Somehow I always manage to go to places at just the wrong time for musical experiences – you’d think as a musical traveller I’d know better. Whether it’s off-season in Vienna or Versailles, I always manage to go when the music stops. It’s like I’m really bad at international musical chairs.
I visited Versailles on a grey, mizzly November Tuesday. Sadly the only vaguely musical sounds I heard were the collapsing of umbrellas, squeaking of soggy shoes and clicking of cameras (cue discussion about what really consistutes music anyway) as I walked through the hallways and rooms of the palace. Louis XIV’s palace has, though, echoed with music through the centuries. Some examples include:
- Jean-Baptise Lully (he of stupid-conducting-related death fame) was Master of the King’s music, with the royal court at Versailles. He composed songs, ballets, and music for the Royal Chapel.
- Little Mozart visited Versailles at the age of 7 as part of a European tour. He played for King Louis XV and the royal family.
- Francois Couperin wrote religious music for the French royal court, which was performed in the Royal Chapel after its completion in 1710. He was also an organist at the Chapel.
- The Royal Opera Theatre was opened in 1770 with a performance of Lully’s opera Persée.
If you want to find out more about music at Versailles, there’s an edition of Radio 3’s Composer of the Week just for you!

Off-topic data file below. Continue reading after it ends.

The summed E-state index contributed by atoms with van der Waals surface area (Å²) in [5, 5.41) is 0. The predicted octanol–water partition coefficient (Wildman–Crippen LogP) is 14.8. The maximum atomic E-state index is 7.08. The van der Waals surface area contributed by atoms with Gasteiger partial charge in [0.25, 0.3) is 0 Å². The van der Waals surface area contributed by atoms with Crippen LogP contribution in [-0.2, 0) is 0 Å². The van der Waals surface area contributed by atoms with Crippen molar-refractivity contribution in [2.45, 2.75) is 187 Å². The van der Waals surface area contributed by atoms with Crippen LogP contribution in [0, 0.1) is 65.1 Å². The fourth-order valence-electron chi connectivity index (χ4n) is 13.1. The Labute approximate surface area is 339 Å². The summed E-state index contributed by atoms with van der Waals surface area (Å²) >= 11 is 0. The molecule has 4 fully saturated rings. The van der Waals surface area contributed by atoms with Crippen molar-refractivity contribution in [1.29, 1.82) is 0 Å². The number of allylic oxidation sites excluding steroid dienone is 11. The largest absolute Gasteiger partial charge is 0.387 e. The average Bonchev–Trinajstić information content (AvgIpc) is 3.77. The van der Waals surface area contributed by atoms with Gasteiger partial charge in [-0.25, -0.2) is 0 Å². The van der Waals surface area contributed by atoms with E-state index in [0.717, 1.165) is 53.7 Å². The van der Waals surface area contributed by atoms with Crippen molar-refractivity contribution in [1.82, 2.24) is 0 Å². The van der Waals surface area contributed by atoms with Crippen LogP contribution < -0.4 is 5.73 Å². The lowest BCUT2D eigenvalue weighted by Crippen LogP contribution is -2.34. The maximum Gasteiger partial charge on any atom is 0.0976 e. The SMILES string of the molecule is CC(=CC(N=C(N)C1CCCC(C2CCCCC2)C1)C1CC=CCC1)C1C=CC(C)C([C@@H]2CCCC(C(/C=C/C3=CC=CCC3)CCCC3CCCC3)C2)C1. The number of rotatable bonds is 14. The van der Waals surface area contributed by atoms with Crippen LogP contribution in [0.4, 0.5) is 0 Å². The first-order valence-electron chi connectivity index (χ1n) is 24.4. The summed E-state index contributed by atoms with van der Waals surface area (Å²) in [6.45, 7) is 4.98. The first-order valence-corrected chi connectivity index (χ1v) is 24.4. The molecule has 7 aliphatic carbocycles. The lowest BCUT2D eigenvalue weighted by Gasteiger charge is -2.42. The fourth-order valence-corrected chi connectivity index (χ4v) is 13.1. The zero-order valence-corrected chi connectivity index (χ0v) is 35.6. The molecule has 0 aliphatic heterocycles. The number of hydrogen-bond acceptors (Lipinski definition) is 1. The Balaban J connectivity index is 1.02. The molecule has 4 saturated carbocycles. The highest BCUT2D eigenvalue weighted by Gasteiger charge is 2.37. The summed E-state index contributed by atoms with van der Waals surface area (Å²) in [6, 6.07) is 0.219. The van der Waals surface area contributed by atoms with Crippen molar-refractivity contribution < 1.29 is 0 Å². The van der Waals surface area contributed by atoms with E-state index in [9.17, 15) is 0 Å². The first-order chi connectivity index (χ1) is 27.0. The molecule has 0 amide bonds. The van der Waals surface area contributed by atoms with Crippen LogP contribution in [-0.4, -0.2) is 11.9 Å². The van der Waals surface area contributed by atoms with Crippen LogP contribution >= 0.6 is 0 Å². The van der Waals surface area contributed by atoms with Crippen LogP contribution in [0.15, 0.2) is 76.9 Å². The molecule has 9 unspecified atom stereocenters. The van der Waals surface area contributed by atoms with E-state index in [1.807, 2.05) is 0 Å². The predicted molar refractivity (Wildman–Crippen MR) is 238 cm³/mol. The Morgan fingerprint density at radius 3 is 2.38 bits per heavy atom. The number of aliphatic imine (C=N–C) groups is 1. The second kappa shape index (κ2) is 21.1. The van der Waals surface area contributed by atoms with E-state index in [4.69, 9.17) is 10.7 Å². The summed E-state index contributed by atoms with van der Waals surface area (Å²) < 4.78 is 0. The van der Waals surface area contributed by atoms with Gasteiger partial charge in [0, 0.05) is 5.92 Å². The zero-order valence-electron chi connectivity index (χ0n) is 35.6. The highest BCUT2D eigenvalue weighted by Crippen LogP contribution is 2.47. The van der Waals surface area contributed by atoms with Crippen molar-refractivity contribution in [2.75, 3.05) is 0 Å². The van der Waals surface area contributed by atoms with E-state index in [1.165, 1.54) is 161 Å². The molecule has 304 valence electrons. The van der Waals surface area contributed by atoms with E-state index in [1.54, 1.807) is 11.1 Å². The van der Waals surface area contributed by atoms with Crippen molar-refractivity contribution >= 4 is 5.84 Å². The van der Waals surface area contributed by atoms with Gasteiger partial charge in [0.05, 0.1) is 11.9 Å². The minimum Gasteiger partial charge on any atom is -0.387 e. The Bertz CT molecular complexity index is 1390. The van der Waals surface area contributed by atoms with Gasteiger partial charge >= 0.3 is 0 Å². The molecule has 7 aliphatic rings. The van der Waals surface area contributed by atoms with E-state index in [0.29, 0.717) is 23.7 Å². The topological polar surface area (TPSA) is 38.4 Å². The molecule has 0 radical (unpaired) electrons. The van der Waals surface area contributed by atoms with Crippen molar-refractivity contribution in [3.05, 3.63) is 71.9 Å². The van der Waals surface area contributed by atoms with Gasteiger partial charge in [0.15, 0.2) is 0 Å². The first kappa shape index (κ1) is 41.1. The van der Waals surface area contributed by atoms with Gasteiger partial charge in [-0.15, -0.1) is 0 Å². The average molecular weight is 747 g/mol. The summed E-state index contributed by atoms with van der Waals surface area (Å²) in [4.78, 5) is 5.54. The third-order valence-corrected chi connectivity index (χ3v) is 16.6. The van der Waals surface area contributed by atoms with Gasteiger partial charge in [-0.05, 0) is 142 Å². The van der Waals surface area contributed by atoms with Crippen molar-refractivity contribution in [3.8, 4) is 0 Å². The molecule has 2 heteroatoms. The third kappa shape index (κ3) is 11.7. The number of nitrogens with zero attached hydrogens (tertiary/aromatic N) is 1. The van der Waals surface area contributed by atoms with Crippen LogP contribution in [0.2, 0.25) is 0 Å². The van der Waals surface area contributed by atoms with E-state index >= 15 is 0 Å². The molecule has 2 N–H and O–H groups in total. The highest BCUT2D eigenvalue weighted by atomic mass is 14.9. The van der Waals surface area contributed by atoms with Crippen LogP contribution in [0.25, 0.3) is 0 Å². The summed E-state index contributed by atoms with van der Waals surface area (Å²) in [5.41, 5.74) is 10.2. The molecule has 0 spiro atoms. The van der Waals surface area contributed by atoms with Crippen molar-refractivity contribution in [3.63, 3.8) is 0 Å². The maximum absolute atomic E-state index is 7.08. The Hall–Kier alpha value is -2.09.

Composer of the week – Music at Versailles
There are still many shows taking place at Versailles all year round – visit their website to find out what’s on. I wish I could have visited at a time when there was music in the gardens and fountains. (I suspect it might be slightly naff and over-the-top, but it’s sort of expected at a place like this!)
I can’t say that the music of Lully and Couperin is really my tasse de thé, but I did enjoy following their footsteps around the stunning palace. It’s also interesting to see the difference between an English equivalent, Hampton Court, and this place that had been stripped during the French Revolution, and the difference between the ways the buildings have been treated depending how long they’ve been royal residencies, and what happen to the royals that resided in them. It was also nice to explore the small town that essentially popped-up around the palace. I had a fantastic croque monsieur from a small bakery on the way back to the train station. I have thought about that sandwich a lot since my visit.
Versailles is pretty easy to get to from the centre of Paris – I took a train out from Austerlitz to Versailles-Château – Rive Gauche, which took about an hour. Then there was a short walk through the town to get to the palace – around 15 mins. There are plenty of signs though so you shouldn’t get lost. And if you do get lost, there are plenty of places to get yourself a croissant. You know, to maintain strength.
Pins on this post
- Versailles palace